I was surprised and at first dismayed at the number of times I was asked about Granby Cemetery over the summer.
The questions were like, “Who do I contact to find a place to bury my loved one?” Or, simply, “What’s going on with Granby Cemetery?”
And along the lines of commerce and our economy, some longtime former residents were asking local hoteliers what they can do to, well, be buried in Granby Cemetery. People didn’t know where to start.
Ever since Nancy Stuart died, I didn’t know where to send them except to Teresa Clark, who’s been doing a good job keeping things in order ever since.
As many may remember, Nancy Stuart of Granby, a former county commissioner and advocate for the local community of the highest caliber, was in charge of the Granby Cemetery Association. This association was created a long time ago to look after and manage Granby Cemetery. Starting in 2007, she started to put the cemeteries association and the cemetery in good condition. She filed a request to establish it as a non-profit organization and created a board.
In 1941, George Meyer, a farmer east of Granby, transferred about 3 acres of land to the Granby Cemetery Association for the price of $1. The land is located off County Road 60, about 2.5 miles to the east. from Granby. Those who are curious can leave Granby on County Road 60 and after passing the gravel and some houses, look to the right at the foot of a hill. There is a sign and a portal that marks the short path to the cemetery.
That sign, that portal, and the reconstructed lookout at the cemetery were all part of the work that Nancy Stuart did to improve Granby Cemetery. I know that she worked for many years in silence and behind the scenes with Teresa to protect and maintain this sometimes underrated community asset.
There is now a real effort underway to re-establish the Granby Cemetery Association and make it and the cemetery something that people in the community can count on for burials and a place for our dead. You could tell they are bringing it back to life.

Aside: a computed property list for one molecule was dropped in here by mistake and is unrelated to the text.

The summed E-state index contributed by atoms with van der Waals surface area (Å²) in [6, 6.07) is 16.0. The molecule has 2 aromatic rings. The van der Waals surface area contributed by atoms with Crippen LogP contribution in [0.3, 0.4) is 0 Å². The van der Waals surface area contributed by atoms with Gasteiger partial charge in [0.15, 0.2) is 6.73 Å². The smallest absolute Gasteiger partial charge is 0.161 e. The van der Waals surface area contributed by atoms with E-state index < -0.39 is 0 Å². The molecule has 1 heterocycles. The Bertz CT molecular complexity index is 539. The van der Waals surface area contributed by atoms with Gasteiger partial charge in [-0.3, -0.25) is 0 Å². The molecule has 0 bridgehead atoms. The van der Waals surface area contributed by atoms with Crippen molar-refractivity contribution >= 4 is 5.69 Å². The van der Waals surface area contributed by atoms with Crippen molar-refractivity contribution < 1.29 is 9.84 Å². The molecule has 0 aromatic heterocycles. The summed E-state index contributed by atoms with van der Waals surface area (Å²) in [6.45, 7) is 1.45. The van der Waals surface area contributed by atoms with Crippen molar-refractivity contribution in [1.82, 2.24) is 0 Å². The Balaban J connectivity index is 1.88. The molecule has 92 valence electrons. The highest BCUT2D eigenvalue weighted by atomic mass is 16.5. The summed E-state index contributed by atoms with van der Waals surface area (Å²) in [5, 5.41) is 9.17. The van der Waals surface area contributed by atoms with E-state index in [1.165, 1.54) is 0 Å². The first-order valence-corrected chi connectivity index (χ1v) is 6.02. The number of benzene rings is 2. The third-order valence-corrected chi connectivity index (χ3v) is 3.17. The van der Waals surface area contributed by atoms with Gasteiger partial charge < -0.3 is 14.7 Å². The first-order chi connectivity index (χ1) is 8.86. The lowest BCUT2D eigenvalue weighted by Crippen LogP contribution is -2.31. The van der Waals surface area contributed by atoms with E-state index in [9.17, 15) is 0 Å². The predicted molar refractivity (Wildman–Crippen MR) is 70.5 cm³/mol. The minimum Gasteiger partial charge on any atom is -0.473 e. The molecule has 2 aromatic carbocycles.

Granby’s attorney, Frank Parker, has taken on the task of clarifying the legalities and is in the process of forming a board of directors for the association. He is doing this without charging any fees. Parker reports that he nearly filled the frame. Once the plaque is in place then he can begin the process of managing the cemetery and bringing it back to good condition. Then people will have a way of figuring out how to use the cemetery for its intended purpose.
Now, with the help of Mountain Family Center volunteers, an effort is starting to clean up a map of the cemetery and clear out parts of it that haven’t been kept in a long time.
I’ve always liked Granby Cemetery. It’s far enough away from the city that a person can really feel like they’re in the countryside while they’re there. It sits on an east-facing slope that captures the morning sunrise and offers great views of the hills, mountains, and valleys to the east.
I well remember the time I was escorted through Granby Cemetery in 1984 or 1985 by Vern Birdsill. He was at the Granby Cemetery Association at the time and I was researching a story about Granby Cemetery. Birdsill was a former Marshal of the town of Granby and a longtime local. He had a gentle, wise disposition that made it difficult for me to imagine him as the Marshal of the City of Granby, and yet many seniors I knew told me that he handled law enforcement in Granby with Solomon’s wisdom. He wanted to show me the plot of land in the cemetery that he had set aside for himself when, as he said, “my time has come.”
His grave was not a rectangular plot of manicured blue Kentucky grass on an extension of other graves. Instead, it was a purposefully unmaintained patch of land with long strands of grass growing in abundance, a small juniper bush, and two fluttering aspens framing the view. The terrain was sloping to the northeast. He stood up, smiling reflectively at his future burial place, and said, “I love the view and that warm morning sun.”
That was the meaning of Granby Cemetery to Vern Birdsill, and the comfort he felt in knowing he had that particular place as a burial place.
With the new efforts underway, the community can begin to feel that solace as well.